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Vinyl, 4 Feb 2013
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Customers who bought this item also bought
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1. From the Sun
2. Swim and Sleep (Like a Shark)
3. So Good at Being in Trouble
4. One at a Time
5. The Opposite of Afternoon
6. No Need for a Leader
9. Faded in the Morning
10. Secret Xtians
Mellow 2013 album! Jazz-tinged psych 'n' garage-funk noodling from Ruban Nielson (ex-Mint Chicks) and companions. Includes "Swim & Sleep (Like A Shark)".
From under a cloud of anonymity and a fug of re-hashed and re-vamped psychedelia emerged Unknown Mortal Orchestra, seemingly from nowhere. Dutifully, critics and blogs thanked their lucky stars that the indie world had regained some intrigue, no matter how fleeting, and heaped plaudits on their eponymous debut album of 2011.
Revealing their identity as three boys from Portland, Oregon, led by Kiwi musician and former member of The Mint Chicks Ruban Nielson, was the first step towards the novelty wearing off. Increasingly, Unknown Mortal Orchestra were left with nothing but their tunes to protect them.
Weathering that initial burst of hype has inevitably raised expectations for a follow-up album that, by Nielson’s own admission, is not hugely different from the first. If there are discernible musical differences, it’s that there’s a little more clarity and slightly less reliance on the fuzz pedals – except on the wah-gasm of One at a Time, which remains delightfully disgusting.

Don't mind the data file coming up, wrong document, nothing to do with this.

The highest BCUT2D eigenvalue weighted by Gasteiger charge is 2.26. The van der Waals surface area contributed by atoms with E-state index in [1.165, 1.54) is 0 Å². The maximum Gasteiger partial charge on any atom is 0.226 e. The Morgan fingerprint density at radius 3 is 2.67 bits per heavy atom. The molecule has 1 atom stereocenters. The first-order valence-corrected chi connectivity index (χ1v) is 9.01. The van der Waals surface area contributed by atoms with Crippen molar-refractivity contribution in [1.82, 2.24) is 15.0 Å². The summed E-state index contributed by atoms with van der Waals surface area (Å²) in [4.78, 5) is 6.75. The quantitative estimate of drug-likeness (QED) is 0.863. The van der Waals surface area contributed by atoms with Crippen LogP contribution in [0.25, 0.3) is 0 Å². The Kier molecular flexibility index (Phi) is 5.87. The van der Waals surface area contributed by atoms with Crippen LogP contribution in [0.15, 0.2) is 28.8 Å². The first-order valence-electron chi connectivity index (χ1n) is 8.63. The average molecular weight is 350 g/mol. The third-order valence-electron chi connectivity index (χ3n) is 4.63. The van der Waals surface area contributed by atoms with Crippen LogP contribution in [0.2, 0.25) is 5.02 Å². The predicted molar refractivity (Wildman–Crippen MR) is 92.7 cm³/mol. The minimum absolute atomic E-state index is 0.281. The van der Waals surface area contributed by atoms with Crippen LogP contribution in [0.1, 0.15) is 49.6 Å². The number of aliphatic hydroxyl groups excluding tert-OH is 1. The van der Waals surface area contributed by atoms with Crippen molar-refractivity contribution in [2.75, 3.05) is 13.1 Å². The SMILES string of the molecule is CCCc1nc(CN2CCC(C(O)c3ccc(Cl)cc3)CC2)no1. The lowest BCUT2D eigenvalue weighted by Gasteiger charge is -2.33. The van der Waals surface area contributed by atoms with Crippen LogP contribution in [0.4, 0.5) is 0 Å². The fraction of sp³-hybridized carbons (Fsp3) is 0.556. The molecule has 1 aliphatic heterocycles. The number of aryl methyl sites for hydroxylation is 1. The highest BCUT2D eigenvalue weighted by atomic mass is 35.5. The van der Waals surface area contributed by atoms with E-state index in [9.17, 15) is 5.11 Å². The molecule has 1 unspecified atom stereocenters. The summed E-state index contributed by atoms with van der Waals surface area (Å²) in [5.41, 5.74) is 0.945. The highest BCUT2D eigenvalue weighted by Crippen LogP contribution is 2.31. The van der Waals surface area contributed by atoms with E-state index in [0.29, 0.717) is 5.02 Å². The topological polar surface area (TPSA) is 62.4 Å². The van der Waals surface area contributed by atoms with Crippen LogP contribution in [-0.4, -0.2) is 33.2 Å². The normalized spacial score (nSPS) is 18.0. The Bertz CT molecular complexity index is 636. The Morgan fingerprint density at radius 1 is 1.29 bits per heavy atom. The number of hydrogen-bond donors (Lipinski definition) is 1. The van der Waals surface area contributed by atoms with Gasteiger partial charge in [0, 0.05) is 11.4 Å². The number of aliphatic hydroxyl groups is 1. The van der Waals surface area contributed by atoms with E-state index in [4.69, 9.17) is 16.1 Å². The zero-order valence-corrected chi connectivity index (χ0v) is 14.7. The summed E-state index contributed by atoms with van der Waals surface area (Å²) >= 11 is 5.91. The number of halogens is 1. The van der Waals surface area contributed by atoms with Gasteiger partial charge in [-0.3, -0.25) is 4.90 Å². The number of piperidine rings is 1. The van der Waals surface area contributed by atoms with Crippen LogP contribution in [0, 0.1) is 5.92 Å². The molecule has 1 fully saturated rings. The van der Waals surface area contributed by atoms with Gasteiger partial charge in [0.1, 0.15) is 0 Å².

But we are afforded a little more time getting closer to Nielson’s rapidly accelerating guitar prowess, particularly on first single Swim and Sleep (Like a Shark). That track alone is reason enough to buy II, placidly holding back its volume so that the full melodiousness of that guitar can stand proudly at the front.
It’s almost enough to make you forget the rather sombre disposition of the lyrics. When Nielson sings about wanting to disappear and “fall to the bottom”, it’s not affecting because of what he’s saying as much as it is because the guitar is a perfect match for it – a sign that his songwriting has become a craft rather than a puzzle.
There’s minimal flab elsewhere on II, with echoes of Love at their poppiest and most blues-indebted (especially on the surprisingly indulgent seven-minute boogie-fest Monki) and 13th Floor Elevators at their scratchiest. But thankfully throwbacks aren’t a concern when the songs are as wonderfully complete as they are on this record.
Now that everyone knows who they are, and much as they might protest, stepping into the limelight with confidence might not be the worst thing for Unknown Mortal Orchestra right now.
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17 May 2014
Format: VinylVerified Purchase
If a psychedelic rock band from the late sixties/early seventies made a rock/funk album, this is hoe it would sound. They are a fairly small band with not a huge following but I can see them becoming a lot more popular as time goes by due to their jumping on the "psychedelic revival" wave that breaking out in music today. The album is well-crafted, each song forcing you to listen to its low fidelity sound, with songs like "Swim and Sleep (Like a Shark)" that sound so familiar and welcoming, but at the same time is progressing music. It is a fun and calming album that far surpasses their debut effort, while not quite as good as Tame Impala, they incorporate funk into the genre like no-one else.
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